Ken Clarke considers reform of no-win, no-fee cases
Lawyers in England and Wales may in the future get a cut of a claimant's damages for the first time, Justice Secretary Ken Clarke has told the BBC.
He said the government favours a move towards US-style payments to lawyers bringing personal injury claims.
Lawyers are currently paid on a no-win, no-fee basis, but can double their fees in cases they win, which has led to a huge increase in costs.
Under the new system, some costs would be recovered out of damages awarded.
It has always been seen as wrong in principle for lawyers to have a share in their clients' winnings.
If a court decides that someone injured in an accident needs £100,000 for their medical care, why should they have to make do with £75,000 while their lawyer gets the rest?
So when legal aid was abolished for personal injury claims, the government decided that lawyers should be paid on a no-win, no-fee basis.
But to make that work, lawyers were allowed to double their fees in the cases they won.
And that money has to be paid by defendants, who may be large public bodies such as the NHS or small companies who cannot afford to defend themselves against hopeless claims.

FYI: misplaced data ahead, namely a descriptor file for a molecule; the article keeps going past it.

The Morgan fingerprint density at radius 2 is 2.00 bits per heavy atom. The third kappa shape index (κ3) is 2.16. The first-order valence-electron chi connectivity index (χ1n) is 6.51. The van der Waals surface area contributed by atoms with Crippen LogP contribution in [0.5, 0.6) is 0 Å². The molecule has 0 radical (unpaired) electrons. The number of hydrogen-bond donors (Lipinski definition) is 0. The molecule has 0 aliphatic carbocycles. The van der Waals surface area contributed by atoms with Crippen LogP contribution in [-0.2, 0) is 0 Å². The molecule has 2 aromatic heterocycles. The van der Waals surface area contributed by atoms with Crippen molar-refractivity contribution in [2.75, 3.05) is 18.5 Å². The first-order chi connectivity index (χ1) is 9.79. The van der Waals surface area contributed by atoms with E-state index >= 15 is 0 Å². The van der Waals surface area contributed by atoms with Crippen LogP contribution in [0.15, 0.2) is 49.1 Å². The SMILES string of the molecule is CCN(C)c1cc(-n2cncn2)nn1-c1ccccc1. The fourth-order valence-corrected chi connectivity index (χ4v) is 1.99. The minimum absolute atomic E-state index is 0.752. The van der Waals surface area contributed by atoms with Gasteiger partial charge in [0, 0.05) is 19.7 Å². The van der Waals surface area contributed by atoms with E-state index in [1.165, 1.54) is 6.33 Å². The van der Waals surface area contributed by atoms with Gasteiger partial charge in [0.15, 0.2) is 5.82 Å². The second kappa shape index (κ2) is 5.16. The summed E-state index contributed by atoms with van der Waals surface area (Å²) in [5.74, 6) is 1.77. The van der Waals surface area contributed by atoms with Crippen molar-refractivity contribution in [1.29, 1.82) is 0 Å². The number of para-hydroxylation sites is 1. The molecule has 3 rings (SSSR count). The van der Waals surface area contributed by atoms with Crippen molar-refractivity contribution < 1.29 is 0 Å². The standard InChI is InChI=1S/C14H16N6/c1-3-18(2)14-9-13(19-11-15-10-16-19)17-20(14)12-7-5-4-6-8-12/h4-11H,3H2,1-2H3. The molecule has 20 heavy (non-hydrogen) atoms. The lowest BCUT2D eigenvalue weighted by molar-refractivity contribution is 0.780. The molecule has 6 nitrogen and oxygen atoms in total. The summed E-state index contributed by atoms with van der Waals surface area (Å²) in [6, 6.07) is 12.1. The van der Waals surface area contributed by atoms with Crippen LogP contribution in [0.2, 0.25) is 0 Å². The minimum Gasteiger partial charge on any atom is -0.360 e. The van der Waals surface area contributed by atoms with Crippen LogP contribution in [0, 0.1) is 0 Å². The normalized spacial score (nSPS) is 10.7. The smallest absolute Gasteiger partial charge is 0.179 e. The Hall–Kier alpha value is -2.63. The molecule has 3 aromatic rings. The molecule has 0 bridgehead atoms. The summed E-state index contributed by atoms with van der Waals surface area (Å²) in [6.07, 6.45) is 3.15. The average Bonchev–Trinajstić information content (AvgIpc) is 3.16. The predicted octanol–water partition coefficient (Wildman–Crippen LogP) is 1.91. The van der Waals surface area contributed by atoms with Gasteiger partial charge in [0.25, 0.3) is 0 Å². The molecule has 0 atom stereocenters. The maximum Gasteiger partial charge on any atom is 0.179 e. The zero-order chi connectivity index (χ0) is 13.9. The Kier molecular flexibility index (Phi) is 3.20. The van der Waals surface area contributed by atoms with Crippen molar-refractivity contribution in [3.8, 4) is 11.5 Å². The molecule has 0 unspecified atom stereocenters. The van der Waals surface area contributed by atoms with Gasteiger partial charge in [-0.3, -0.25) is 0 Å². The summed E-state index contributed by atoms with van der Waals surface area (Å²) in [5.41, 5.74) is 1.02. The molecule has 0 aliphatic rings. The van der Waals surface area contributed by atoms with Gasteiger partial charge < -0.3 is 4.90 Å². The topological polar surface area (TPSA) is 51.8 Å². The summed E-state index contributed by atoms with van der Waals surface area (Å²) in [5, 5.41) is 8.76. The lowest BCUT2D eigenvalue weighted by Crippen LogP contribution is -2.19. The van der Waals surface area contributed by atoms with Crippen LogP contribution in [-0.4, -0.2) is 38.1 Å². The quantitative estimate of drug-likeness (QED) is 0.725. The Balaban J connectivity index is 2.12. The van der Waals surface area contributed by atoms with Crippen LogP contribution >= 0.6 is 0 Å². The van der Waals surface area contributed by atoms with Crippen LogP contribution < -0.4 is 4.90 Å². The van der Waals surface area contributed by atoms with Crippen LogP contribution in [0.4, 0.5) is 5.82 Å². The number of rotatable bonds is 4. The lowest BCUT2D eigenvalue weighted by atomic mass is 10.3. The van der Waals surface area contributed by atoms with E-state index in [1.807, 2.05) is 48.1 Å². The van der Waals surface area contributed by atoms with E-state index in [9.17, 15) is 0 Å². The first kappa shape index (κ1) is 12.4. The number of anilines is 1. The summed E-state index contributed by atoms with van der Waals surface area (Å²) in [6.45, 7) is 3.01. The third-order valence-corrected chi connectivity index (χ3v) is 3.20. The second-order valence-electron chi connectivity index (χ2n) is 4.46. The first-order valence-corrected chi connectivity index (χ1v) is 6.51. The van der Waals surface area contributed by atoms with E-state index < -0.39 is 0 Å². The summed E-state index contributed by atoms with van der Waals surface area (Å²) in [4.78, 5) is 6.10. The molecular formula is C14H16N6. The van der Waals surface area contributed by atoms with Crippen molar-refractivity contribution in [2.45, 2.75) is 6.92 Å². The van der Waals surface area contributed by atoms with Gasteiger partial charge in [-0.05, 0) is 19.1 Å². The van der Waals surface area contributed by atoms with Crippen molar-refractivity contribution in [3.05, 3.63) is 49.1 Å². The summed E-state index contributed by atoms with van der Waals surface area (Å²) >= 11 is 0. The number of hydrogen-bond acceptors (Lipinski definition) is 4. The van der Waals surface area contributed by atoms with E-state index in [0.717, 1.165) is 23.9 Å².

Mr Clarke has been critical of the system. It has led to a huge increase in cost.
He said: "You should not have a situation where, regardless of however frivolous the claim is, the sensible thing for the defendant to do is to settle, get out, before the legal costs start running up.
"A very experienced judge, Sir Rupert Jackson, has come up with some very good recommendations which I find, and the government finds, very attractive.
"But they will involve perhaps moving toward the US system whereby some of the costs are recovered out of the damages which are awarded."
Personal injury lawyers will not be very happy. They prefer the present system where the person responsible for an accident pays all the legal costs.
But of course Mr Clarke is looking for ways to save money.
Law in Action is on BBC Radio 4 at 1600 BST on Tuesday 26 October.